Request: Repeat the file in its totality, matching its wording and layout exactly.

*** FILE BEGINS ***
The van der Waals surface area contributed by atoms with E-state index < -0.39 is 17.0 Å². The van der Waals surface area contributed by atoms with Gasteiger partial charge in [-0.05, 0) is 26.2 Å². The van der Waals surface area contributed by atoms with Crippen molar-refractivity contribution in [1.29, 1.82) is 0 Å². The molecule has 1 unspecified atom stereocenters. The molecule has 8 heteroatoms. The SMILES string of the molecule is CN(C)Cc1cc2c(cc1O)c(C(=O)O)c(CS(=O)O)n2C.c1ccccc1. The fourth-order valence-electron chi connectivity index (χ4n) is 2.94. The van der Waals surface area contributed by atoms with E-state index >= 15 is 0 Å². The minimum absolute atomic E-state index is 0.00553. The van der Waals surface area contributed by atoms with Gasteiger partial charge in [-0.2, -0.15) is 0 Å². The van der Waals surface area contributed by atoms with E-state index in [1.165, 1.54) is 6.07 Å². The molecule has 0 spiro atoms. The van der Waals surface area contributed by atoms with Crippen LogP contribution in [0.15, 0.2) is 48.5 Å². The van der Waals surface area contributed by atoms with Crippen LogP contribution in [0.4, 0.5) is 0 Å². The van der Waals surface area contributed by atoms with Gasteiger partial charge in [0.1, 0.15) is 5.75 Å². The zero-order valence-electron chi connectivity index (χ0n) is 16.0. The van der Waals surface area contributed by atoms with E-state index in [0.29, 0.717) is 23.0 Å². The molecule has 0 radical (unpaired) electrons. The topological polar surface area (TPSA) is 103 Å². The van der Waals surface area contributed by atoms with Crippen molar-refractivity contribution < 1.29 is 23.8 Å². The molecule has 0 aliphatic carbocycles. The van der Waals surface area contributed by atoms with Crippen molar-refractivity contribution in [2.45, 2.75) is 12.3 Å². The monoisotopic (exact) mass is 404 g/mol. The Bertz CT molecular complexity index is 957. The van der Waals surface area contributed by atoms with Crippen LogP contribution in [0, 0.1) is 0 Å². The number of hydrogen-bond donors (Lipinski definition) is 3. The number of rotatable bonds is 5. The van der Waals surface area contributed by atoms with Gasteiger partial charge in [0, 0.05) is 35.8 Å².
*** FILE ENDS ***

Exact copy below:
The van der Waals surface area contributed by atoms with E-state index < -0.39 is 17.0 Å². The van der Waals surface area contributed by atoms with Gasteiger partial charge in [-0.05, 0) is 26.2 Å². The van der Waals surface area contributed by atoms with Crippen molar-refractivity contribution in [1.29, 1.82) is 0 Å². The molecule has 1 unspecified atom stereocenters. The molecule has 8 heteroatoms. The SMILES string of the molecule is CN(C)Cc1cc2c(cc1O)c(C(=O)O)c(CS(=O)O)n2C.c1ccccc1. The fourth-order valence-electron chi connectivity index (χ4n) is 2.94. The van der Waals surface area contributed by atoms with E-state index >= 15 is 0 Å². The minimum absolute atomic E-state index is 0.00553. The van der Waals surface area contributed by atoms with Gasteiger partial charge in [-0.2, -0.15) is 0 Å². The van der Waals surface area contributed by atoms with E-state index in [1.165, 1.54) is 6.07 Å². The molecule has 0 spiro atoms. The van der Waals surface area contributed by atoms with Crippen LogP contribution in [0.15, 0.2) is 48.5 Å². The van der Waals surface area contributed by atoms with Crippen LogP contribution in [0.4, 0.5) is 0 Å². The van der Waals surface area contributed by atoms with Gasteiger partial charge in [0.1, 0.15) is 5.75 Å². The zero-order valence-electron chi connectivity index (χ0n) is 16.0. The van der Waals surface area contributed by atoms with E-state index in [0.29, 0.717) is 23.0 Å². The molecule has 0 radical (unpaired) electrons. The topological polar surface area (TPSA) is 103 Å². The van der Waals surface area contributed by atoms with Crippen molar-refractivity contribution < 1.29 is 23.8 Å². The molecule has 0 aliphatic carbocycles. The van der Waals surface area contributed by atoms with Crippen molar-refractivity contribution in [2.45, 2.75) is 12.3 Å². The monoisotopic (exact) mass is 404 g/mol. The Bertz CT molecular complexity index is 957. The van der Waals surface area contributed by atoms with Crippen LogP contribution in [0, 0.1) is 0 Å². The number of hydrogen-bond donors (Lipinski definition) is 3. The number of rotatable bonds is 5. The van der Waals surface area contributed by atoms with Gasteiger partial charge in [0, 0.05) is 35.8 Å².